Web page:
Still A Bob Dylan Market – Stuck In The Middle With You

The NASDAQ remains in a box. The index’s trading range has been confined during the last month, bouncing  between 11,500 on the upper end and 11,000ish on the lower end. Staying within a relatively narrow window for an extended period is considered consolidation.

It’s been our experience that consolidation comes before a major move up or down. Some market watchers say if you draw a line from the start of consolidation to the end, that’s how high or low the market will go once the range is broken. (See the chart below for an illustration.)

As it stands now, the current line extends about 1000 points on the NASDAQ. If bulls manage to break out of the box, then 12,500 could be in play. On the other side of the technical coin, if bears bust the bottom, then we could see the NASDAQ make another run at the 52-week low.

Just like it’s been for the last month, we are stuck waiting for Wall Street to pick a side. Once the box is broken, we’ll take the side of the winner. Invesco QQQ Trust (QQQ) if the index lays waste to 11,500 and ProShares Short QQQ (PSQ) if 11,000 no longer acts as support.

We wish there was more to add, but like Porky Pig used to say at the end of Looney Tunes’ cartoons… “That’s all Folks.”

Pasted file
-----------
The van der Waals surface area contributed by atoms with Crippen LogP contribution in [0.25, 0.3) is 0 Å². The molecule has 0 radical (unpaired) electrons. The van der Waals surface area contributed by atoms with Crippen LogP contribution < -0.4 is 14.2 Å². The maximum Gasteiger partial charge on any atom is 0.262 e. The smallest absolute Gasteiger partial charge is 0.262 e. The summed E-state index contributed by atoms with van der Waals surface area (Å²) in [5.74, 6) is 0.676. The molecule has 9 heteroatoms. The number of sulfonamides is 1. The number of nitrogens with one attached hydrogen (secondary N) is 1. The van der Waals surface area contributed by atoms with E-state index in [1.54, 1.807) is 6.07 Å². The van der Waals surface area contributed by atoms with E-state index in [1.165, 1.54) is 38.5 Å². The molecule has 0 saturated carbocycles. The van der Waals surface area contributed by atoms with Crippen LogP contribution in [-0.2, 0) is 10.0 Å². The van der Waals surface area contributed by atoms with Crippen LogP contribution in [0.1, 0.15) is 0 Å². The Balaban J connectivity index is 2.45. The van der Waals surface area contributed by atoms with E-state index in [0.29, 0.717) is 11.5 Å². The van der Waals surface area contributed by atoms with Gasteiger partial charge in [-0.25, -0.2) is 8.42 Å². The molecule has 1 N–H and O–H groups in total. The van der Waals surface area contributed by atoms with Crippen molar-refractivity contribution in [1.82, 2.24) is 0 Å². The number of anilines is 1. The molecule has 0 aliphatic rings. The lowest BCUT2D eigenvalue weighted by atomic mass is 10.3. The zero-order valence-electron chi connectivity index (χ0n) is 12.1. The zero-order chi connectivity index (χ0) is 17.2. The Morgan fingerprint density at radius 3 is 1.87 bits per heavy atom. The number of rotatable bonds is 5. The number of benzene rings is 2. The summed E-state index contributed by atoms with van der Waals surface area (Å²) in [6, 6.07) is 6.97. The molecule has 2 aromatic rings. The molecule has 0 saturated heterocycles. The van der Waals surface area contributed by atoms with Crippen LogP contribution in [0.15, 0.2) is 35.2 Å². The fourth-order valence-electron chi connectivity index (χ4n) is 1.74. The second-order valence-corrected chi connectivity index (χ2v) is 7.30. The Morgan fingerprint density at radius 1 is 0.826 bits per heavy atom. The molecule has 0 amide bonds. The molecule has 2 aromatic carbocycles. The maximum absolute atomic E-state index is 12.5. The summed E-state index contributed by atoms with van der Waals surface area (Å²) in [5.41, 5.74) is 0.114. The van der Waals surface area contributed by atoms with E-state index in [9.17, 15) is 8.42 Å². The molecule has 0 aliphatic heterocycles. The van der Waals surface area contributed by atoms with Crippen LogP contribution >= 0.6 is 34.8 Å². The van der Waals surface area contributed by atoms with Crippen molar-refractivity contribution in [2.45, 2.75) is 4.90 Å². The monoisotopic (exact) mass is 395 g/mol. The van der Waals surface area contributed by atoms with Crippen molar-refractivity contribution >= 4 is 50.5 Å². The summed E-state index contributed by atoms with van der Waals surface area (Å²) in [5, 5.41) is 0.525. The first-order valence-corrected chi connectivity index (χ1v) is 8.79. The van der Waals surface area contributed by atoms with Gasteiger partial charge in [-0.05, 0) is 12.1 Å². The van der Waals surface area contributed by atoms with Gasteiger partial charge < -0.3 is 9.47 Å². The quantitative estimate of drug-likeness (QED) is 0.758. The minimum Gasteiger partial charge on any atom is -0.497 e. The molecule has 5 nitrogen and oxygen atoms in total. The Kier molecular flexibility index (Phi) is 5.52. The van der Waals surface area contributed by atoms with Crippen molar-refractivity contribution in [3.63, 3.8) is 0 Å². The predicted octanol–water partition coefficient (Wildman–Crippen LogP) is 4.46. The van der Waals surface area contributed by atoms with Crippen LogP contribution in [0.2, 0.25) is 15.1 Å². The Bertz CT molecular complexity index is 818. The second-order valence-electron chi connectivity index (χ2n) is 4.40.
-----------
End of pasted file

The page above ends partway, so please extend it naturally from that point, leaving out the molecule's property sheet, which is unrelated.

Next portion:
It was a rough week for most industries as only four managed to post a profit. SPDR FactSet Innovative Technology ETF (XITK) lead the way as the only sector-based exchange-traded fund (ETFs) we track to top 1%. iShares U.S. Medical Devices ETF (IHI), SPDR S&P Homebuilders ETF (XHB), and Utilities Select Sector SPDR Fund (XLU) are the other three to get into the green.

Much like our take one the current technical state of the NASDAQ, we’ll sit back and wait for the market to exit its current consolidation phase before latching onto any sector ETFs.

As an old friend used to say, “It’s better to be out of the market wishing you were in, than in the market wishing you were out.”


Typically, three things influence a stock’s price:

  1. The general direction of the market, sideways is not a direction.
  2. Sector strength or weakness and most are weaker.
  3. Company specific news.

With the first two ambiguous at best and most sectors underwater, even good news could make it difficult for a stock to swim against the current. We’ve compiled a list of stocks that look like they are on the cheap. When we get the “buy” signal, we will start loading them in this space.

Rich Meyers
Investing Trends